Biophilia, or the love of nature, was best captured by the Romantic writers of the 19th century. Romanticism, an art and literary movement rich with biophilic sentiment, taught us Mother Nature’s ability to influence our thoughts and perceptions of the world.
English poet William Wordsworth himself penned eloquent poems declaring his love to the natural world: Then my heart with pleas fills/And dances with the daffodils.
The world we live in today might seem unrecognizable to that of Wordsworth’s, yet our incessant craving for nature’s touch — especially during the pandemic — remains intact. So, there’s no doubt the inspiration behind biophilic design, the hottest home décor trend of the year, is rooted in love for the natural world.
Stephen Kellert is credited with coming up with the key design concepts. The social ecology professor from Yale saw biophilic design consisting of two experiences: direct and indirect. Direct experiences are natural elements, like natural light, airflow, temperature and humidity, water, or plants that you encounter daily. Indirect experiences are symbols of nature. This includes nature-inspired images, patterns or colours.
Different types of lighting can enhance your direct experiences. Natural lighting is a gift gracing you throughout the day. Try arranging the space around you, so you can access it more frequently. The use of reflective surfaces around your home can bring more light into your space.
Warm artificial lighting is the next best thing. You can adjust the temperature of the light to your liking and even complement lamps with nature-inspired lampshades.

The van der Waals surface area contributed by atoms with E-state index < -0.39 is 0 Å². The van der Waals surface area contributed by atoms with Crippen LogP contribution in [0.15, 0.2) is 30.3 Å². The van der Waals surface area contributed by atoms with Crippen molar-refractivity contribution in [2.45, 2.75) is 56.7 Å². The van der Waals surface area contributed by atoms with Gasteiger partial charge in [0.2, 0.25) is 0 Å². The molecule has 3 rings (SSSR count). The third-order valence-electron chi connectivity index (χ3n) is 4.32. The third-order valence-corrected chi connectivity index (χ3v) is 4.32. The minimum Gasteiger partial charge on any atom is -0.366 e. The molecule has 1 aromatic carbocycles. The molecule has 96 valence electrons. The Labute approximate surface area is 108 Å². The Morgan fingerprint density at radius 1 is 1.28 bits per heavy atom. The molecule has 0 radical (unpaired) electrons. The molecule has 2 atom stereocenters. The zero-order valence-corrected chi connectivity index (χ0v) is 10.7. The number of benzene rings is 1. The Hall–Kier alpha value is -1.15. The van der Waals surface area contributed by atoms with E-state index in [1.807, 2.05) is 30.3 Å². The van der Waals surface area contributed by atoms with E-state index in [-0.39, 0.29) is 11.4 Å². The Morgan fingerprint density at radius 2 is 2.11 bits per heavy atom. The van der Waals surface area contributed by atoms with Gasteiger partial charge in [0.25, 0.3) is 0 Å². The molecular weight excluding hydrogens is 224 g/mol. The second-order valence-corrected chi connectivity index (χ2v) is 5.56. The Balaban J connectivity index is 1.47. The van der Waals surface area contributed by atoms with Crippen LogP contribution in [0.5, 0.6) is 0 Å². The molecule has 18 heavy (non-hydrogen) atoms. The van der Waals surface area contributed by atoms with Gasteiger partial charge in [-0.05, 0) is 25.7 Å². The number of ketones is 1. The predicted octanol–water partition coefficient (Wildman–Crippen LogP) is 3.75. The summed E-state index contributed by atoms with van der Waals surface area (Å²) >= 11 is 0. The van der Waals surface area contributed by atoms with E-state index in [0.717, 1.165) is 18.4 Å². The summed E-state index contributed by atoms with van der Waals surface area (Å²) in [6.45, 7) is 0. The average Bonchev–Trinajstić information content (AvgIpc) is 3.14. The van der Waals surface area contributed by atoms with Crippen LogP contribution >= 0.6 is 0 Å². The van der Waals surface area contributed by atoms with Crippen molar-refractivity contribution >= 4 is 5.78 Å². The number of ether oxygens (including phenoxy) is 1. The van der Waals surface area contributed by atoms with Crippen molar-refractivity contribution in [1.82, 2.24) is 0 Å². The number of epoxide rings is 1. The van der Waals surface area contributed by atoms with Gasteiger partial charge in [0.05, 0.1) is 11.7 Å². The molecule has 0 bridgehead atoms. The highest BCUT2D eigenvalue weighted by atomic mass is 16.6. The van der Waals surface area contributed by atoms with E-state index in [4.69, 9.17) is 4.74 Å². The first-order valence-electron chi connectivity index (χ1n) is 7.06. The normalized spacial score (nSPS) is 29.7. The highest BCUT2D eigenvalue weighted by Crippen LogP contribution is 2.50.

(Panama handwoven pendant for $775 USD/Courtesy of Restoration Hardware)
Houseplants and flowers bring the joy of natural vegetation to you, saving you from stepping outside to experience it. Indoor plants undoubtedly dominate the market, with interior design companies incorporating them into their own products. Some of the most popular biophilic elements found in homes and commercial buildings are moss wall coverings. Their vibrant green and lush texture are aesthetically pleasing.
(Custom letters for $49.00 USD/Courtesy of Moss Moss by Olia)
Indirect experiences are equally stimulating to the human mind in desperate need of nature’s presence. For tips on wall décor, you can turn to images of nature such as landscapes, botanical prints, or even moss coverings to bring you tranquility.
Natural materials used in flooring and furnishings can also bring the ecosystem to your home. Wood and rattan chairs or tables offer the feel and sensation of the forest. Plant-like textures or woven rugs made of jute further enhance your indirect experiences. You can also shop around for comforters embellished with natural patterns. If you’re feeling inspired by the beach, a nice wave-patterned rug would complement the theme, followed by sandy brown or rattan furnishing.
(Coastal Dining In Greyscale/Courtesy of Modsy)
Perhaps one of the most compelling reasons to get into the biophilic movement is its health benefits. Biophilic design increases productivity, provides us with cleaner air (thanks to the plants), and helps reduce stress. It also activates your creative mode, providing inspiration for you to get poetic — you might give Wordsworth a run for his money!
Tashon Daley | Contributing Writer